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CIO's Perspective: 2019 Half-Time Leveraged Credit Review and Outlook

Posted on July 26, 2019

1st Half 2019 Review

After experiencing the worst quarterly performance in over three years in the fourth quarter of 2018, the high yield market bounced back in 2019, particularly in the first quarter, generating the strongest first half performance since 2009. A major driver of this rebound in performance occurred at the beginning of the year when the U.S. Federal Reserve (“the Fed”) signaled a more accommodative monetary policy stance going forward. 

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CIO’s Perspective: 2018 Half-Time Leveraged Credit Review and Outlook

Posted on July 5, 2018

1st Half 2018 Review


During the first half of 2018, high yield bonds produced a modest gain of 0.08% (as measured by the ICE BofA Merrill Lynch U.S. High Yield Bond Index (“HYBI”)), representing the worst first half performance by the asset class since the financial crisis of 2008. 

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CIO’s Perspective: 2017 Leveraged Credit Review and 2018 Outlook

Posted on January 4, 2018

2017 High Yield Market Review

For 2017, high yield bonds produced a gain of 7.48% (as measured by the ICE BofA Merrill Lynch U.S. High Yield Bond Index (“HYBI”)), representing the second consecutive year where the total return of the HYBI exceeded its start-of-the-year coupon. As reflected in Exhibit 1 below, strong gains during the first six months of the year largely drove high yield bond performance in 2017. 

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CIO’s Perspective: 2017 Half-Time Leveraged Credit Review and Outlook

Posted on July 5, 2017

1st Half 2017 Review

During the first half of 2017, seemingly unwavering economic optimism and sustained accommodative monetary policy by many developed market central banks outside of the U.S. led to strong performance in the high yield market. This economic optimism, largely attributed to expected pro-growth policies from the new U.S. presidential administration, has continued largely unabated despite no significant new policies actually being implemented.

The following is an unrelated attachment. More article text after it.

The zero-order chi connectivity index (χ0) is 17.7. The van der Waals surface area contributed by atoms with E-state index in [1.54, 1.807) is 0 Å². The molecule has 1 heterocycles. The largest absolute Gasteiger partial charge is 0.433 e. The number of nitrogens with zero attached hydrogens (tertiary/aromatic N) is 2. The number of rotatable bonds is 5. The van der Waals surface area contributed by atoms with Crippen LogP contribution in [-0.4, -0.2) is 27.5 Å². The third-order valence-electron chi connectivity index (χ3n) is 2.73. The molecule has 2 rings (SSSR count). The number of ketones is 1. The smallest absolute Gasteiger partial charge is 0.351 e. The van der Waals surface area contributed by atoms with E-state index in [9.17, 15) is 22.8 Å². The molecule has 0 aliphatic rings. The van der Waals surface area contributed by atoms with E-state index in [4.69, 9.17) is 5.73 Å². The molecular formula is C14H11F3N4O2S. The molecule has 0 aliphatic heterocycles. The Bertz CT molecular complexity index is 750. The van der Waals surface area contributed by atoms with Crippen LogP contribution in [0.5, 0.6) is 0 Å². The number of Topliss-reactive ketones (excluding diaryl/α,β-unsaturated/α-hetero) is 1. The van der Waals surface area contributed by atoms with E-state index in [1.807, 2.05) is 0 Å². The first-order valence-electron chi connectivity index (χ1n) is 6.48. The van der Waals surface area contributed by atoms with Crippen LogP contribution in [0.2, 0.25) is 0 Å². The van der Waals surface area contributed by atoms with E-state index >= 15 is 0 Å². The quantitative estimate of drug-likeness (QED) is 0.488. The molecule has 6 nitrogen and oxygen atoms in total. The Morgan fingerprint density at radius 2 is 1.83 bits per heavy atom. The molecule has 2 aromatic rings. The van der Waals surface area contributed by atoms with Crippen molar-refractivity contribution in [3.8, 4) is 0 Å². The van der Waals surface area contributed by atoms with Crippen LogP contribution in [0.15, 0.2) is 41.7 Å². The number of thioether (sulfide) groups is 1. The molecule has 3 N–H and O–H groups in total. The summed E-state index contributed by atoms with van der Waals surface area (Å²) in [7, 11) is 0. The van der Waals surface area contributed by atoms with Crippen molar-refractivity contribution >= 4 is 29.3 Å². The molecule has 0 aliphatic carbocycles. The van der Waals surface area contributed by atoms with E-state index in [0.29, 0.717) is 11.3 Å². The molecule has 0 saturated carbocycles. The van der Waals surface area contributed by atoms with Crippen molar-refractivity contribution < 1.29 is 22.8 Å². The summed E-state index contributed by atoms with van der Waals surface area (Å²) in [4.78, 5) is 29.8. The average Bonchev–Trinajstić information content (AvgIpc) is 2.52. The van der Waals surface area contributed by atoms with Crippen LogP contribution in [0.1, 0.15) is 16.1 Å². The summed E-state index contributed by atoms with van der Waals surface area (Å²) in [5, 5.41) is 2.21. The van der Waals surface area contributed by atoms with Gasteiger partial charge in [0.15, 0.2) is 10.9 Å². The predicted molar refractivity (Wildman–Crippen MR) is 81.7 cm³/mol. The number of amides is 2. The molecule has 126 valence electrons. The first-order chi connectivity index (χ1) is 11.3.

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CIO’s Perspective: 2016 Leveraged Credit Review and 2017 Outlook

Posted on January 3, 2017

High yield bond performance in 2016 (as measured by the BofA Merrill Lynch U.S. High Yield Bond Index (“HYBI”)) recovered from early losses to post the asset class’s third highest annual total return during the past twenty years (17.49%), trailing only 2009 (57.51%) and 2003 (28.15%), respectively. As Exhibit 1 below shows, after generating an impressive gain of 9.32% through the first six months of the year, high yield bonds added an additional 7.47% in 2H16. High yield bond spreads compressed considerably in 2016, tightening a total of 273 basis points, including a 199 basis points decline in the second half of the year (“2H16”).

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CIO’s Perspective: 2016 Half-Time Leveraged Credit Review and Outlook

Posted on July 5, 2016

1st Half 2016 Review

In early 2016, concerns about global economic growth, including within the United States, placed pressure on commodity prices and resulted in a sell-off in the leveraged credit market. However, the market’s mood shifted as constructive news flow in the form of more accommodative monetary policy from central banks, improving economic conditions and a recovery in oil prices began to positively affect the psyche of market participants.

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CIO’s Perspective: 2015 Leveraged Credit Review and 2016 Outlook

Posted on January 5, 2016

Transitioning through the Teens

Anyone who has parented a teenager has likely experienced a period of time like 2015 was for the leveraged credit market. The fifteenth year of this current century was rife with angst, wild mood swings, and insecurity, just like many kids endure around the same age. In fact, for much of the fourteenth year, the market behaved similarly, and our expectations are for a continuation of such patterns into 2016, which draws a relatable parallel to the transition that a person makes from child to young adult.